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  • New System; Any Input?

    Hi, hope you guys will welcome my first post as a new thread. I am in the process of buying a new gaming computer and thought I'd come here for a little advice. Note that the computer is used, so it's not like I have the option of switching out components before buying.

    Desired Use:
    - Upper tier performance on current games
    - "Pretty good" performance on games 5 years from now
    - Intense 3d Modeling (Solidworks, ProE)
    - Smooth Win7 Home 64 Bit operation


    Asking for:
    - What I want/need to change
    - What I want/need to add
    - Immediate issues to address (cooling, PSU, etc.)


    Current Specs:
    - Intel Core 2 Quad 2.8 12mb cache Processor
    - Basic air-only cooling
    - 4 GB of Ballistix PC6400 Memory (DDR2 1333) (Plus 2 GB uninstalled)
    - BFG Nvidia GTX 280 over clocked Edition 1GB DDR3
    - EVGA i790 FTW SLI Motherboard
    - 100 GB SATA Western Digital 7200RPM HD
    - 650 Watt Corsair TXW PSU (Black)
    - Windows VISTA Home Premium


    Ideas so far:
    - Windows 7 64Bit in a month
    - MAYBE dedicated 10-15K RPM HDD for Win7 and other essential programs
    - Current 100GB HD for most other programs
    - 500GB external for data
    - DDR3 8GB 2000MHz in maybe a year or so


    I don't yet have info on the case/fans, so we'll see what cooling has to offer. It seems the MoBo is the strongest point of the system, which is good news. I believe it has 3x PCI X16 2.0 slots.

    A sincere thanks in advance for your replies.

  • #2
    Re: New System; Any Input?

    I haven't used ProE or Solidworks before, but if they're anything like Maya (or 3DS MAX), 8 GBs of RAM is probably the minimum I would go for (along with a quad-core which you have). Depending on what you're doing in those 3D modeling programs, you'd might want to invest in a workstation system instead. Especially one with a "professional" graphics card rather than one built for gaming.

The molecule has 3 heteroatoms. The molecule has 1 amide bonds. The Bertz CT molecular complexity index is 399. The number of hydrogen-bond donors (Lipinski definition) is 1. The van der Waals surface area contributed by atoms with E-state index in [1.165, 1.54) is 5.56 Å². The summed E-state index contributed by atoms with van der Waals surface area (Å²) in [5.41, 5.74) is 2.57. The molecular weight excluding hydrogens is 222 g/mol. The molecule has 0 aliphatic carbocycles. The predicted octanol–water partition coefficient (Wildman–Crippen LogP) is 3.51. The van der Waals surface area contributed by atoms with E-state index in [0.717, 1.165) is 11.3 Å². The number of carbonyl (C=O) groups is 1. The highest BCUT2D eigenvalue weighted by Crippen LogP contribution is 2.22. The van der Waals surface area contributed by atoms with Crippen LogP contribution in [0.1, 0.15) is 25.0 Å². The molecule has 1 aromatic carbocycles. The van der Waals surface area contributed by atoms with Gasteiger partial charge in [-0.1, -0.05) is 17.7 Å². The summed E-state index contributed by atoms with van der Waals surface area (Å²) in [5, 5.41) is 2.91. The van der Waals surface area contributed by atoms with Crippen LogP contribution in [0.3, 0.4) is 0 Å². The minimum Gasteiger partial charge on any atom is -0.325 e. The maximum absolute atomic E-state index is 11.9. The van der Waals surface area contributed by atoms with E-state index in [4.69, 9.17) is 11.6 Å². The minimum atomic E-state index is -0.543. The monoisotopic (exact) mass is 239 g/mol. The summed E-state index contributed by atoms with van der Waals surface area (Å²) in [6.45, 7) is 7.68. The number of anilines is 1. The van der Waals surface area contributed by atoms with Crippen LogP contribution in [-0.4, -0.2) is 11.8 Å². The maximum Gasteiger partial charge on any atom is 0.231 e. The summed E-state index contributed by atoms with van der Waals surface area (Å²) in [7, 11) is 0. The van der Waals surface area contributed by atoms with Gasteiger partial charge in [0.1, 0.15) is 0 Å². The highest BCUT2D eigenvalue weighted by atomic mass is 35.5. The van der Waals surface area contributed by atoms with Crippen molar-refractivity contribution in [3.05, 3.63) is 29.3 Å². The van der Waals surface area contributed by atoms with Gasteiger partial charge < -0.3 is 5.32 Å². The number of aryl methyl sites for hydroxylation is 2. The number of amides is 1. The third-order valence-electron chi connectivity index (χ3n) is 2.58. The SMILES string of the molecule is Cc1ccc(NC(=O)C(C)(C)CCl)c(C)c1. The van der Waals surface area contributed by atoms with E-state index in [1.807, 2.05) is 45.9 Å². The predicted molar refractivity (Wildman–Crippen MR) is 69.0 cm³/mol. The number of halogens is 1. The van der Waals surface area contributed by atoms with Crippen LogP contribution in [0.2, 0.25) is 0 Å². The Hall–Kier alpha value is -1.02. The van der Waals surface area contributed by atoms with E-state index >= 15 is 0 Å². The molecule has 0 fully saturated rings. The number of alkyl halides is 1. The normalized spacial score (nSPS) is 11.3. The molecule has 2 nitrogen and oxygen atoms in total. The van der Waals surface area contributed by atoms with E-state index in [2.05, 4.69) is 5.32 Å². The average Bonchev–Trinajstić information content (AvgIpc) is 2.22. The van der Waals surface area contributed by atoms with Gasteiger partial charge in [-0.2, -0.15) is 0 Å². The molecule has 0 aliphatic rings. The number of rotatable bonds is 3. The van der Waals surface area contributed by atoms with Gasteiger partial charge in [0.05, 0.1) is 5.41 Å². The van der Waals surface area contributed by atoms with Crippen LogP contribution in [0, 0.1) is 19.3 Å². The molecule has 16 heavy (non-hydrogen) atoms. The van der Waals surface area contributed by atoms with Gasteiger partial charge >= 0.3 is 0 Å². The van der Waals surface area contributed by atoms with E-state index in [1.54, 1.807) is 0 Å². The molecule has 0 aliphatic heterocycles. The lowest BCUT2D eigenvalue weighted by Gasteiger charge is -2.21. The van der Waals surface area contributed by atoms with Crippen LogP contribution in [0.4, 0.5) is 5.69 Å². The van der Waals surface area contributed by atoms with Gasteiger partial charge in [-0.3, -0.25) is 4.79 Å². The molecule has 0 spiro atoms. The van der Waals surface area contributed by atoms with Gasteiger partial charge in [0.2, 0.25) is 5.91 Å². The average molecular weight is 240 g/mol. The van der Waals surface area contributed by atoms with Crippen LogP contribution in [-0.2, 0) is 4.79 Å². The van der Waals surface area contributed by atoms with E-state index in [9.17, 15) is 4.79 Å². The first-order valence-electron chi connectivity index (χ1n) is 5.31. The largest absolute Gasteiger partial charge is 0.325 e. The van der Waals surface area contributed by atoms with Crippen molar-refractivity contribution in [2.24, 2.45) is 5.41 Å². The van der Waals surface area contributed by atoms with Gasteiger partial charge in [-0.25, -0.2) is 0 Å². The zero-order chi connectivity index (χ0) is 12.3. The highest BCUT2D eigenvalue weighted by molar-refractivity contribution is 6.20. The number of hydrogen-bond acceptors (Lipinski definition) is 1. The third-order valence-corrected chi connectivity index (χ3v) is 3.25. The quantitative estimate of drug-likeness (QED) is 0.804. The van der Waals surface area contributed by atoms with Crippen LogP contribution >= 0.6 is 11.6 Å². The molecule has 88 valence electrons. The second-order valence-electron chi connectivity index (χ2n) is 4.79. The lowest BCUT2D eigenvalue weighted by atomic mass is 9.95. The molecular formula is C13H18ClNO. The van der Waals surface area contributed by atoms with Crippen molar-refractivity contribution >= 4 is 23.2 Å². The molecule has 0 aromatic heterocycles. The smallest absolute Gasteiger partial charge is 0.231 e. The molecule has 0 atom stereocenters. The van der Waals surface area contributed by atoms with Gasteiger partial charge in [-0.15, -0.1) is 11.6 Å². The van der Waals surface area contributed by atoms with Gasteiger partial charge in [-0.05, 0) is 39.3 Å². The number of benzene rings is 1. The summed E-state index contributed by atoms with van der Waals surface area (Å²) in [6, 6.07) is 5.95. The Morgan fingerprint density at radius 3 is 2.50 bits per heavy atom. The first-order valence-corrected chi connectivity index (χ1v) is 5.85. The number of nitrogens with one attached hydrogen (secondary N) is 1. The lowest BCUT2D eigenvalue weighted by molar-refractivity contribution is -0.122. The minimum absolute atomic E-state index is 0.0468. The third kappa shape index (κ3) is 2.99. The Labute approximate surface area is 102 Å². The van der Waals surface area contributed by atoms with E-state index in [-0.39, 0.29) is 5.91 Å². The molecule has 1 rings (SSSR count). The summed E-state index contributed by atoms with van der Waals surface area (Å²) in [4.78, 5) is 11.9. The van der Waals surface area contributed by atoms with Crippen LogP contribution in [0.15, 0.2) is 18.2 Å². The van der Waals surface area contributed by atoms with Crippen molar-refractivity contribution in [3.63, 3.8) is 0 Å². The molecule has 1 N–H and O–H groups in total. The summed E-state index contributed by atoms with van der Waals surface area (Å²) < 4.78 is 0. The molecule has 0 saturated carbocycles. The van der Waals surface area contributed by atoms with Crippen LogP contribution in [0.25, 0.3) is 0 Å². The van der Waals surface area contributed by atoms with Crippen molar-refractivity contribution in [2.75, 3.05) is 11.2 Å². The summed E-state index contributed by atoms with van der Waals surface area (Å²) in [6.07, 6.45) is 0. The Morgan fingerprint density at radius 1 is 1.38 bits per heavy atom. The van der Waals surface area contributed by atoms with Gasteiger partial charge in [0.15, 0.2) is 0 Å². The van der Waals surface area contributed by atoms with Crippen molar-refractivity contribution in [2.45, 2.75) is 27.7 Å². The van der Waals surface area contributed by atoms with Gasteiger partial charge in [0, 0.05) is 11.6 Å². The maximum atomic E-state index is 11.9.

Honestly, the small increase in read/write rates with the 10k/15k RPM HDDs aren't really worth the extra hike in cost.

    Without know the resolution you play at (or other settings), it's hard to tell you what will run "good" in 5 years on your current hardware. Though from experience and knowing the game industry, you'd pretty much need a new system in 5 years anyways if you're already at the "upper tier performance" level for today's games. Really hard to future-proof a rig for 5 years down the line unless you're dealing with something with minimal requirements.
    |TG-18th| Acreo Aeneas
    TG World of Tanks Clan Executive Officer
    Former 9th & 13th

    Pronounciation: Eh-Cree-Oh Ah-Nay-Ess
    Still can't say it? Call me Acorn then. -.-





    SSDs I Own: Kingston HyperX 3K (240 GB), Samsung 840 Pro (256 GB), Samsung 840 EVO (250 GB), Samsung 840 x 2 (120 GB), Plextor M5S (120 GB), OCZ Vertex (30 GB)

    TG Primer and Rules

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    • #3
      Re: New System; Any Input?

      I'm not familiar with Maya or 3DS MAX, but for reference, I can run Solidworks a little choppy on my current system (Dual Core 3.0Ghz, 2x NVidia 8500GTs, 2GB RAM), so it's not too demanding. I would think the gaming would put a MUCH greater demand on the requirements. That being said, what does a "professional" card do (better) that a gaming card doesn't?

      I have been running my computer at max resolution (2560x1600) for a couple years now, and would like to be playing at that resolution, as well. I would think the 3 PCI slots will help me with my long-term goals of "keeping up," though I know it's hard to make a solid call on that sort of thing.

      Comment


      • #4
        Re: New System; Any Input?